And to the doctors who prescribe buprenorphine products and get their undies in a bundle about greater access to buprenorphine:  With all due respect, you must be doing something wrong.  I have 100 patients right now who tell me, at each visit, that I saved their lives.  I credit the medication, since the unique properties of buprenorphine are far more important than anything I have to say!  But I know that something saved their lives, because their former friends are dead, and they are alive– working jobs, raising families, and occasionally reaching out to lucky friends who survived long enough to hear them talk about the wonders of buprenorphine.

To those same doctors:  How can you not be excited by a medication that has saved so many of your patients?  If you don’t have such patients, I suggest you give some thought to what you’re doing wrong!  In this field, with this medication, saving lives isn’t that difficult. After 20 years in medicine (including 10 years as an anesthesiologist), I’ve never had the opportunity to benefit human life as much as with these patients, with this medication.

I hate to mess up a passionate article with talk about neurochemistry, but a couple facts deserve clarification. Diverted buprenorphine is not a ‘pleasure’ drug.  I’ve heard stubbornly-ignorant doctors compare buprenorphine to heroin, as if their stubborn beliefs alone can turn an opioid partial-agonist into an opioid agonist.  Surely they know that if someone with a tolerance from regular use of heroin takes buprenorphine, the drug will precipitate severe withdrawal?!  And if the same person injects buprenorphine, the withdrawal will be even more severe!  On the other hand, if someone addicted to heroin goes without heroin for over 24 hours and then injects buprenorphine, the buprenorphine will reduce the withdrawal.  But since the maximum effect of buprenorphine is far below the maximum effect of heroin, there is no way for the person to get ‘high’ from buprenorphine.  This is all simple neurochemistry! When a person injects buprenorphine, opioid withdrawal will be relieved more quickly.  But that’s a far cry from thinking that buprenorphine causes a ‘high’ similar to the effects of heroin.

After treating hundreds of patients over the years and talking at length about every aspect of their drug use, including their use of buprenorphine products intravenously before they found prescribers of the medication, I have always heard the same thing: that buprenorphine relieved their opioid withdrawal.

When I ask why in the world they injected buprenorphine, I hear the same reason– because the drug is expensive, and lasts five times longer if they inject it.  That answer, by the way, is consistent with the 25% bioavailability of submucosal buprenorphine.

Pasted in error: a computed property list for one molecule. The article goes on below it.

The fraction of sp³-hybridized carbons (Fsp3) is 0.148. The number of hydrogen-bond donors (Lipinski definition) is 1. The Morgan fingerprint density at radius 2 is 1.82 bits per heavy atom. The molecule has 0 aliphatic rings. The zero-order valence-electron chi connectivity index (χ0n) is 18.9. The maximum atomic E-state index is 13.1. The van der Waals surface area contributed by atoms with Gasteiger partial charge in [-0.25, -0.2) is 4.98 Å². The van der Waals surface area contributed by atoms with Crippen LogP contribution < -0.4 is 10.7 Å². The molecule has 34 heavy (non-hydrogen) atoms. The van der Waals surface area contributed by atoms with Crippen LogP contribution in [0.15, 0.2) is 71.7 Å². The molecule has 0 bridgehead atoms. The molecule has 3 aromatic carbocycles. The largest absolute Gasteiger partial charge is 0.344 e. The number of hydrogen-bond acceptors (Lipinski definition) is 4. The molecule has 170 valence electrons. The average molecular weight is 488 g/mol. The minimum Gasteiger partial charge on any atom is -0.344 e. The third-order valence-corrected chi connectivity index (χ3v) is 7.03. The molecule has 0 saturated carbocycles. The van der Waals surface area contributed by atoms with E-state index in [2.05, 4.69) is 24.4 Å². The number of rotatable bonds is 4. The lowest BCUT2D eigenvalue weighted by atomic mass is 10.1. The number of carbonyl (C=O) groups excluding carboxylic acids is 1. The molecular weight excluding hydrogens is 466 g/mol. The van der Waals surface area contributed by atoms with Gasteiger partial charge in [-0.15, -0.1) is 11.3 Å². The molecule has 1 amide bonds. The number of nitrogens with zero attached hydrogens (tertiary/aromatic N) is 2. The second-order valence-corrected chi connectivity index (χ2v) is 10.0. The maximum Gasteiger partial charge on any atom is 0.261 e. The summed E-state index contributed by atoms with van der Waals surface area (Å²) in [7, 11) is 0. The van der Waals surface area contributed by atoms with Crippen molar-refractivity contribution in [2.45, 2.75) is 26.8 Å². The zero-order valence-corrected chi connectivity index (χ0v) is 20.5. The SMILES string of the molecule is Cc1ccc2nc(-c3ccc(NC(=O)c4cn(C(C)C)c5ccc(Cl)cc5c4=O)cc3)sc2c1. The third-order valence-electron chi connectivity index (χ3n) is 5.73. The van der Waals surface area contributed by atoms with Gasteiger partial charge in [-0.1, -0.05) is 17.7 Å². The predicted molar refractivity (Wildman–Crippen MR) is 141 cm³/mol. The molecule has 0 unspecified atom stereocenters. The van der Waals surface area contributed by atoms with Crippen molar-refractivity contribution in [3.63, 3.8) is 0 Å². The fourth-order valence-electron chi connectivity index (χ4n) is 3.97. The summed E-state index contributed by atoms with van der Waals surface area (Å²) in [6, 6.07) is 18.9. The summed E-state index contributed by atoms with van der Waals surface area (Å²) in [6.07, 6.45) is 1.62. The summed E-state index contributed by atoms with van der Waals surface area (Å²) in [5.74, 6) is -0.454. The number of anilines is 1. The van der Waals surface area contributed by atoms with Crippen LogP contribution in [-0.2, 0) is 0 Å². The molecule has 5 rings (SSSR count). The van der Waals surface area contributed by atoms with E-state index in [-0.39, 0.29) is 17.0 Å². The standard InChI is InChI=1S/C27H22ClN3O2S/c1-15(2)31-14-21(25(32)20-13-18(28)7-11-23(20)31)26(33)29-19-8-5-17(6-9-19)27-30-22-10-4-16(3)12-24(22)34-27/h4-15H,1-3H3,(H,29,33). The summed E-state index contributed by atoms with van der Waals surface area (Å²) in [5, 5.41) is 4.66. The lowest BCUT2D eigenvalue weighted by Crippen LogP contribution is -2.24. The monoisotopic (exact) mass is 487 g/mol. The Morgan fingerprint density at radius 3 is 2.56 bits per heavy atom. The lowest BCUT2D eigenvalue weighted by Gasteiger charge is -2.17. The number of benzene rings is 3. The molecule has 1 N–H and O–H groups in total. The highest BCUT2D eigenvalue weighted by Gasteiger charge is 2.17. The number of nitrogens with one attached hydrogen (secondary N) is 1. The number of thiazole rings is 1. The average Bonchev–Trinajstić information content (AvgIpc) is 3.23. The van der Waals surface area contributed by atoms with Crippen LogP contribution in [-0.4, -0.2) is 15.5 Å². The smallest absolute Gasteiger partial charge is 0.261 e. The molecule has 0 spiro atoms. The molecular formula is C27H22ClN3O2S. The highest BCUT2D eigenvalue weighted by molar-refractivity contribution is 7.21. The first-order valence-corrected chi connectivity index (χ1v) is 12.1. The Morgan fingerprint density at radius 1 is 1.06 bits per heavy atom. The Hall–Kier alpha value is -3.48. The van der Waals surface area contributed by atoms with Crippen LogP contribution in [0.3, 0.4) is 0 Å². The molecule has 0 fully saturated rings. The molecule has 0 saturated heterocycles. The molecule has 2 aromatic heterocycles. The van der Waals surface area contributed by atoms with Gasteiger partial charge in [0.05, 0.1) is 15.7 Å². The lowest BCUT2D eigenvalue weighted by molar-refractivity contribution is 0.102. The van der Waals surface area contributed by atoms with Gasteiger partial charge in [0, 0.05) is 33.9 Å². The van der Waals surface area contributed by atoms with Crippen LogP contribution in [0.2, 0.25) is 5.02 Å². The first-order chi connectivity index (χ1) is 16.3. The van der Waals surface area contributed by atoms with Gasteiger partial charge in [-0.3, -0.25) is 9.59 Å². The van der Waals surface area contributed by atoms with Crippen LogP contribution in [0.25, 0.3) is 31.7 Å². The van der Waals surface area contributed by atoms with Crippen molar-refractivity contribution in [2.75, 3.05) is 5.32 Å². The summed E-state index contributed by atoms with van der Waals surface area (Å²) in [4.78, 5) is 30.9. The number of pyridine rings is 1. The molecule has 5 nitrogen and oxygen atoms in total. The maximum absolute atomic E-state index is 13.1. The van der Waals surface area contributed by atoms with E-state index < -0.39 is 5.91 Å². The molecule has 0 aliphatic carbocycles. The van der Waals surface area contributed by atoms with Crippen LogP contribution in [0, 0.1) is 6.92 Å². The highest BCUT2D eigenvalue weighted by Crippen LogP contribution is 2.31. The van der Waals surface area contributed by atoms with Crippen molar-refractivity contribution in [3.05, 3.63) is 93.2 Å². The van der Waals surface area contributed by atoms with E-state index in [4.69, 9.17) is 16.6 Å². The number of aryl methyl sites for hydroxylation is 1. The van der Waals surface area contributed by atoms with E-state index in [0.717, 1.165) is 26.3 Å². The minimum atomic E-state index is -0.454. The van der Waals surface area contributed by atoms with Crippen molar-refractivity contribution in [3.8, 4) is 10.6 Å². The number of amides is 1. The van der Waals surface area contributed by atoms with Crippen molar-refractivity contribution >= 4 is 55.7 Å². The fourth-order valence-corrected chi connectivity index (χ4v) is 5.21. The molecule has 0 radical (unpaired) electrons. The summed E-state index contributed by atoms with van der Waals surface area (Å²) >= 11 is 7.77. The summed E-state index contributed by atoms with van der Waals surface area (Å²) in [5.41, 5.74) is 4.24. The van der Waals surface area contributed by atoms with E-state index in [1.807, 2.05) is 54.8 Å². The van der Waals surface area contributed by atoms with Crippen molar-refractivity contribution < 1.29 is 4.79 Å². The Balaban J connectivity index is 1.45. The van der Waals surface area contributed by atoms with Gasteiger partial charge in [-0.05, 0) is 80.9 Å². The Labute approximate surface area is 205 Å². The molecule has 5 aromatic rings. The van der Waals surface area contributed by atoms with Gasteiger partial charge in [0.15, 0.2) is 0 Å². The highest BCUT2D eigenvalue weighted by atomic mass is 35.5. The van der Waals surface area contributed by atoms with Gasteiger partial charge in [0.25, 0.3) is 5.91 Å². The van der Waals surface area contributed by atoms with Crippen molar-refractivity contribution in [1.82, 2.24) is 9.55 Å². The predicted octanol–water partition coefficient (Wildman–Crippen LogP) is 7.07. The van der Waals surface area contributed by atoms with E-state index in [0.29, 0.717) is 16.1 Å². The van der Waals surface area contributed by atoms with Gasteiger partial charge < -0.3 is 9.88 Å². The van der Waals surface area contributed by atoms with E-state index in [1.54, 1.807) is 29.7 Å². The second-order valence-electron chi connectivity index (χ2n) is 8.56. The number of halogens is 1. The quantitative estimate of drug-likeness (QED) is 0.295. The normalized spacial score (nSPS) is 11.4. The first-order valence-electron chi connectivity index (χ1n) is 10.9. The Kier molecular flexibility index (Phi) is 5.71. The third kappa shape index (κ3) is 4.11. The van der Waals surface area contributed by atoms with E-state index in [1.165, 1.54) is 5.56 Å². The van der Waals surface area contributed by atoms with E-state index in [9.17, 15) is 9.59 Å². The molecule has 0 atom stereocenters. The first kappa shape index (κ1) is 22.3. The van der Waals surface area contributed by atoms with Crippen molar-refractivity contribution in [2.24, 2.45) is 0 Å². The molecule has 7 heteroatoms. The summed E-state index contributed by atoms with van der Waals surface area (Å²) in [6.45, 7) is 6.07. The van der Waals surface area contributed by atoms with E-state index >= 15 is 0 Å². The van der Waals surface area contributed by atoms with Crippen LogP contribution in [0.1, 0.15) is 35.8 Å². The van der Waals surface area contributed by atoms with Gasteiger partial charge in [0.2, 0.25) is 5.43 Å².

How depressing that patients with addictions are treated like idiots… when they have a better understanding of neurochemistry than some doctors!

Suboxone as Problem, Suboxone as Solution

Originally Posted 3/14/2013
A local District Attorney wrote to me last week to express his concern about the increased diversion of buprenorphine.  I often sense an undercurrent of tension when I cross paths with attorneys, aware of the different attitudes that we hold that arise from our different roles in society.
The DA wrote about the dramatic increase in overdose deaths in the Midwest.   Overdose scenes are often littered with a variety of substances, ranging from bags of heroin to the orange plastic vials used by pharmacies to dispense medications.  If the overdose victim was on Suboxone or buprenorphine, the prescribing doctor is often contacted about the death and the ensuing investigation.  Doctors notified about patient deaths have reactions beyond the grief over the loss of someone they cared about, including guilt that they couldn’t save the patient, and even fear of being blamed for doing something wrong. Every doctor has seen headlines featuring peers accused of reckless prescribing, and the addiction world is somewhat unique from other specialties in the way that patient deaths cause a sense of ‘guilt by association.’  Oncologists, for example, are not viewed with the same degree of suspicion when their patients succumb to cancer.
I felt a bit defensive about the DA’s letter.   I know that buprenorphine saves lives, beyond a doubt.  I also notice that the positive actions of medications are often taken for granted, while the risks are cited as scapegoats.  I notice how quickly people complain about others ‘on buprenorphine’, without taking the time to ponder what would likely happen were buprenorphine not available.